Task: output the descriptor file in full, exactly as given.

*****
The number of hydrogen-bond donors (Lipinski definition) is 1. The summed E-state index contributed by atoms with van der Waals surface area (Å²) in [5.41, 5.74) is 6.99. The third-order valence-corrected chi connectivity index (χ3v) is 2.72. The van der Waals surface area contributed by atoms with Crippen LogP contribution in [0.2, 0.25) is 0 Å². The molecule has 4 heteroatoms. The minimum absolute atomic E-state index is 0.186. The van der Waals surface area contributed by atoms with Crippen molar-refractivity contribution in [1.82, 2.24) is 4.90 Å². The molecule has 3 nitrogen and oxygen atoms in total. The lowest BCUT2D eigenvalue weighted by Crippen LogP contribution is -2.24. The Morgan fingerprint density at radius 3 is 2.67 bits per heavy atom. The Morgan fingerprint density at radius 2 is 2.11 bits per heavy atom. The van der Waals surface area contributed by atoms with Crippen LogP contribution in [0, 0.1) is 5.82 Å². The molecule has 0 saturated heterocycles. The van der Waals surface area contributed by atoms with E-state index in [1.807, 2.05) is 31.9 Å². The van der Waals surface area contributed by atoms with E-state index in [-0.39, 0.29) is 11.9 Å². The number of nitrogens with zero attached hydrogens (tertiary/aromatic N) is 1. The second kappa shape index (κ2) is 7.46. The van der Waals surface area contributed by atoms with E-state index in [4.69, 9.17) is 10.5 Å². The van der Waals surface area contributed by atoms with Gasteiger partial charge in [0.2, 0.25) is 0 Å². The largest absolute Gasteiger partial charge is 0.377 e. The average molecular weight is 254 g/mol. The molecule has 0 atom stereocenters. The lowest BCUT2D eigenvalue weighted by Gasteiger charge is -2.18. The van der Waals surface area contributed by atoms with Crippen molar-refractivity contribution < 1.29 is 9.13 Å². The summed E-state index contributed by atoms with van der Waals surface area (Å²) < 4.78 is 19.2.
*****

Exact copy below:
The number of hydrogen-bond donors (Lipinski definition) is 1. The summed E-state index contributed by atoms with van der Waals surface area (Å²) in [5.41, 5.74) is 6.99. The third-order valence-corrected chi connectivity index (χ3v) is 2.72. The van der Waals surface area contributed by atoms with Crippen LogP contribution in [0.2, 0.25) is 0 Å². The molecule has 4 heteroatoms. The minimum absolute atomic E-state index is 0.186. The van der Waals surface area contributed by atoms with Crippen molar-refractivity contribution in [1.82, 2.24) is 4.90 Å². The molecule has 3 nitrogen and oxygen atoms in total. The lowest BCUT2D eigenvalue weighted by Crippen LogP contribution is -2.24. The Morgan fingerprint density at radius 3 is 2.67 bits per heavy atom. The Morgan fingerprint density at radius 2 is 2.11 bits per heavy atom. The van der Waals surface area contributed by atoms with Crippen LogP contribution in [0, 0.1) is 5.82 Å². The molecule has 0 saturated heterocycles. The van der Waals surface area contributed by atoms with E-state index in [1.807, 2.05) is 31.9 Å². The van der Waals surface area contributed by atoms with E-state index in [-0.39, 0.29) is 11.9 Å². The number of nitrogens with zero attached hydrogens (tertiary/aromatic N) is 1. The second kappa shape index (κ2) is 7.46. The van der Waals surface area contributed by atoms with E-state index in [4.69, 9.17) is 10.5 Å². The van der Waals surface area contributed by atoms with Gasteiger partial charge in [0.2, 0.25) is 0 Å². The largest absolute Gasteiger partial charge is 0.377 e. The average molecular weight is 254 g/mol. The molecule has 0 atom stereocenters. The lowest BCUT2D eigenvalue weighted by Gasteiger charge is -2.18. The van der Waals surface area contributed by atoms with Crippen molar-refractivity contribution < 1.29 is 9.13 Å². The summed E-state index contributed by atoms with van der Waals surface area (Å²) < 4.78 is 19.2.